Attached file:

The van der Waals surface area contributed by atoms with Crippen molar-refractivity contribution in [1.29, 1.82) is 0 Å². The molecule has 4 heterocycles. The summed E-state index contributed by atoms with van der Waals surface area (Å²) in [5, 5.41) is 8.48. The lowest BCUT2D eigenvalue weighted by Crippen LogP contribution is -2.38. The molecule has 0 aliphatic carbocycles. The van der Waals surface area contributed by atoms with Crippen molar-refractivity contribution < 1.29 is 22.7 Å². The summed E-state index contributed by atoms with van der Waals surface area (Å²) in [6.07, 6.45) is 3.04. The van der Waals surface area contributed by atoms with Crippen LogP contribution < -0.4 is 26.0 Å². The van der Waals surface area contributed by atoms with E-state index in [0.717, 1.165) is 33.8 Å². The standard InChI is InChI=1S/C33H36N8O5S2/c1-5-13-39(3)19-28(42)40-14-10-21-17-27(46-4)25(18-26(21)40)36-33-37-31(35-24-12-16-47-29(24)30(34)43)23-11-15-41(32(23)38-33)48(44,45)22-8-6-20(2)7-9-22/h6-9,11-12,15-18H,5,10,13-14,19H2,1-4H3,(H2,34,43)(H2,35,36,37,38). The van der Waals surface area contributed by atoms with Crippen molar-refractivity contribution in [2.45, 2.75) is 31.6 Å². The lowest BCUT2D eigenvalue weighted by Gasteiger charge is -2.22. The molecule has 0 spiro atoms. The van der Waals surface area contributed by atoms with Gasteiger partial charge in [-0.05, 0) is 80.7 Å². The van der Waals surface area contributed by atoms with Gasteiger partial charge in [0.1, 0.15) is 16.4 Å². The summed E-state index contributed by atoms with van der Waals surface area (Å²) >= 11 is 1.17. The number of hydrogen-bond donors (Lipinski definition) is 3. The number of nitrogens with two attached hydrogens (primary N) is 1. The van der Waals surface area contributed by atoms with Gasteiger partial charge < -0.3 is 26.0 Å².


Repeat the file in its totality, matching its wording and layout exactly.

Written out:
The van der Waals surface area contributed by atoms with Crippen molar-refractivity contribution in [1.29, 1.82) is 0 Å². The molecule has 4 heterocycles. The summed E-state index contributed by atoms with van der Waals surface area (Å²) in [5, 5.41) is 8.48. The lowest BCUT2D eigenvalue weighted by Crippen LogP contribution is -2.38. The molecule has 0 aliphatic carbocycles. The van der Waals surface area contributed by atoms with Crippen molar-refractivity contribution < 1.29 is 22.7 Å². The summed E-state index contributed by atoms with van der Waals surface area (Å²) in [6.07, 6.45) is 3.04. The van der Waals surface area contributed by atoms with Crippen LogP contribution < -0.4 is 26.0 Å². The van der Waals surface area contributed by atoms with E-state index in [0.717, 1.165) is 33.8 Å². The standard InChI is InChI=1S/C33H36N8O5S2/c1-5-13-39(3)19-28(42)40-14-10-21-17-27(46-4)25(18-26(21)40)36-33-37-31(35-24-12-16-47-29(24)30(34)43)23-11-15-41(32(23)38-33)48(44,45)22-8-6-20(2)7-9-22/h6-9,11-12,15-18H,5,10,13-14,19H2,1-4H3,(H2,34,43)(H2,35,36,37,38). The van der Waals surface area contributed by atoms with Crippen molar-refractivity contribution in [2.45, 2.75) is 31.6 Å². The lowest BCUT2D eigenvalue weighted by Gasteiger charge is -2.22. The molecule has 0 spiro atoms. The van der Waals surface area contributed by atoms with Gasteiger partial charge in [-0.05, 0) is 80.7 Å². The van der Waals surface area contributed by atoms with Gasteiger partial charge in [0.1, 0.15) is 16.4 Å². The summed E-state index contributed by atoms with van der Waals surface area (Å²) >= 11 is 1.17. The number of hydrogen-bond donors (Lipinski definition) is 3. The number of nitrogens with two attached hydrogens (primary N) is 1. The van der Waals surface area contributed by atoms with Gasteiger partial charge < -0.3 is 26.0 Å².